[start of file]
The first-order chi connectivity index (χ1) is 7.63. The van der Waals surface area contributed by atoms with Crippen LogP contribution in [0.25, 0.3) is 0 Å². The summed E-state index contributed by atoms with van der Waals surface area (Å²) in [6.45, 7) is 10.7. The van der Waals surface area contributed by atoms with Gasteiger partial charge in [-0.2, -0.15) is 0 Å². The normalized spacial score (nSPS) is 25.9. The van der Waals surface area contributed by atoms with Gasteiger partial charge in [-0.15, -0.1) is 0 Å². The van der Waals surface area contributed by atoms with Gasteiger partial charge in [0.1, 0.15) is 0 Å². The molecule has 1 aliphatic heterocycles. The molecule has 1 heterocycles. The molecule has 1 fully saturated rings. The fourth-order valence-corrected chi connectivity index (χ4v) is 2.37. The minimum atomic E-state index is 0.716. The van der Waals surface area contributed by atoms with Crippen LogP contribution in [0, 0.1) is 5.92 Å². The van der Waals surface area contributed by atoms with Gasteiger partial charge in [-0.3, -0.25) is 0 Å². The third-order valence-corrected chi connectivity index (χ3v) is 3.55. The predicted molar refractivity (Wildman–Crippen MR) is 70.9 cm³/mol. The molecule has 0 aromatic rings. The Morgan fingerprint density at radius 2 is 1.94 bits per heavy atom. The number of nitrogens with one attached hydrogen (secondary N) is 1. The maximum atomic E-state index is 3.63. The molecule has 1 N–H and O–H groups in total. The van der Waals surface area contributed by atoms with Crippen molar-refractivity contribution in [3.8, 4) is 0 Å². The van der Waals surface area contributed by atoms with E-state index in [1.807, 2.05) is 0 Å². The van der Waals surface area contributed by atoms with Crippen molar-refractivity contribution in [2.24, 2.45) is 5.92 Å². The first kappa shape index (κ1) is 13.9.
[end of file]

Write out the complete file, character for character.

The first-order chi connectivity index (χ1) is 7.63. The van der Waals surface area contributed by atoms with Crippen LogP contribution in [0.25, 0.3) is 0 Å². The summed E-state index contributed by atoms with van der Waals surface area (Å²) in [6.45, 7) is 10.7. The van der Waals surface area contributed by atoms with Gasteiger partial charge in [-0.2, -0.15) is 0 Å². The normalized spacial score (nSPS) is 25.9. The van der Waals surface area contributed by atoms with Gasteiger partial charge in [-0.15, -0.1) is 0 Å². The van der Waals surface area contributed by atoms with Gasteiger partial charge in [0.1, 0.15) is 0 Å². The molecule has 1 aliphatic heterocycles. The molecule has 1 heterocycles. The molecule has 1 fully saturated rings. The fourth-order valence-corrected chi connectivity index (χ4v) is 2.37. The minimum atomic E-state index is 0.716. The van der Waals surface area contributed by atoms with Crippen LogP contribution in [0, 0.1) is 5.92 Å². The van der Waals surface area contributed by atoms with Gasteiger partial charge in [-0.3, -0.25) is 0 Å². The third-order valence-corrected chi connectivity index (χ3v) is 3.55. The predicted molar refractivity (Wildman–Crippen MR) is 70.9 cm³/mol. The molecule has 0 aromatic rings. The Morgan fingerprint density at radius 2 is 1.94 bits per heavy atom. The number of nitrogens with one attached hydrogen (secondary N) is 1. The maximum atomic E-state index is 3.63. The molecule has 1 N–H and O–H groups in total. The van der Waals surface area contributed by atoms with Crippen molar-refractivity contribution in [3.8, 4) is 0 Å². The van der Waals surface area contributed by atoms with E-state index in [1.807, 2.05) is 0 Å². The van der Waals surface area contributed by atoms with Crippen molar-refractivity contribution in [2.24, 2.45) is 5.92 Å². The first kappa shape index (κ1) is 13.9.